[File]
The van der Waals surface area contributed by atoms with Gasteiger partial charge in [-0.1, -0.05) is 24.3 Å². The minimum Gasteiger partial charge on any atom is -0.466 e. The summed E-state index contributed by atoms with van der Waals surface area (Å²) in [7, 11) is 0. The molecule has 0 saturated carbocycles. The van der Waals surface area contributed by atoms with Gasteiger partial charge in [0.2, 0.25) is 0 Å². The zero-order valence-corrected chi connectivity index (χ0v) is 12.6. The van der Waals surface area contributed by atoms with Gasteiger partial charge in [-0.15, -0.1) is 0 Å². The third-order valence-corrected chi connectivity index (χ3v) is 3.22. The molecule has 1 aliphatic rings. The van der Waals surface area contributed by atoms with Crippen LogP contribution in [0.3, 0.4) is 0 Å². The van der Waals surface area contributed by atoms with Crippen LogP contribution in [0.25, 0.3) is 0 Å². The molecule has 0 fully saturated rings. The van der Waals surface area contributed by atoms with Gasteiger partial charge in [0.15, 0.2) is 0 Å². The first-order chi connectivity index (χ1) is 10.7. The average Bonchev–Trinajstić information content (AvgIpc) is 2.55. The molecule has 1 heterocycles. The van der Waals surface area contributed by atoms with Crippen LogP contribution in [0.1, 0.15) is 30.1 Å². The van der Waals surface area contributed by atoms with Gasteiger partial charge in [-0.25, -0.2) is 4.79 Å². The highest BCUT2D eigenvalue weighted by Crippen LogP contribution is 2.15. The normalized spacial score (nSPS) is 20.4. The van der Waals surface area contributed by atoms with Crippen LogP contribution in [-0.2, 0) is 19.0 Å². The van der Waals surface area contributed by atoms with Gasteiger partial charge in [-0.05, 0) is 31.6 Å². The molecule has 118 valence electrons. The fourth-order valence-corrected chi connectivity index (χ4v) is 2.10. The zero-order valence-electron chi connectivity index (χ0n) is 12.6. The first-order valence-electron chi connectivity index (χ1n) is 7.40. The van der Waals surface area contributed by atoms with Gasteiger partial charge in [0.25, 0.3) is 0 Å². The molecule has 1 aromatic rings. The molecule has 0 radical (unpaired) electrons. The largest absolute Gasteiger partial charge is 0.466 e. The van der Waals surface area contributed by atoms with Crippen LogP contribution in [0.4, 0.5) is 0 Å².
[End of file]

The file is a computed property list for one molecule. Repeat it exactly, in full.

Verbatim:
The van der Waals surface area contributed by atoms with Gasteiger partial charge in [-0.1, -0.05) is 24.3 Å². The minimum Gasteiger partial charge on any atom is -0.466 e. The summed E-state index contributed by atoms with van der Waals surface area (Å²) in [7, 11) is 0. The molecule has 0 saturated carbocycles. The van der Waals surface area contributed by atoms with Gasteiger partial charge in [0.2, 0.25) is 0 Å². The zero-order valence-corrected chi connectivity index (χ0v) is 12.6. The van der Waals surface area contributed by atoms with Gasteiger partial charge in [-0.15, -0.1) is 0 Å². The third-order valence-corrected chi connectivity index (χ3v) is 3.22. The molecule has 1 aliphatic rings. The van der Waals surface area contributed by atoms with Crippen LogP contribution in [0.3, 0.4) is 0 Å². The van der Waals surface area contributed by atoms with Crippen LogP contribution in [0.25, 0.3) is 0 Å². The molecule has 0 fully saturated rings. The van der Waals surface area contributed by atoms with Gasteiger partial charge in [0.15, 0.2) is 0 Å². The first-order chi connectivity index (χ1) is 10.7. The average Bonchev–Trinajstić information content (AvgIpc) is 2.55. The molecule has 1 heterocycles. The van der Waals surface area contributed by atoms with Crippen LogP contribution in [0.1, 0.15) is 30.1 Å². The van der Waals surface area contributed by atoms with Gasteiger partial charge in [-0.25, -0.2) is 4.79 Å². The highest BCUT2D eigenvalue weighted by Crippen LogP contribution is 2.15. The normalized spacial score (nSPS) is 20.4. The van der Waals surface area contributed by atoms with Crippen LogP contribution in [-0.2, 0) is 19.0 Å². The van der Waals surface area contributed by atoms with Gasteiger partial charge in [-0.05, 0) is 31.6 Å². The molecule has 118 valence electrons. The fourth-order valence-corrected chi connectivity index (χ4v) is 2.10. The zero-order valence-electron chi connectivity index (χ0n) is 12.6. The first-order valence-electron chi connectivity index (χ1n) is 7.40. The van der Waals surface area contributed by atoms with Gasteiger partial charge in [0.25, 0.3) is 0 Å². The molecule has 1 aromatic rings. The molecule has 0 radical (unpaired) electrons. The largest absolute Gasteiger partial charge is 0.466 e. The van der Waals surface area contributed by atoms with Crippen LogP contribution in [0.4, 0.5) is 0 Å².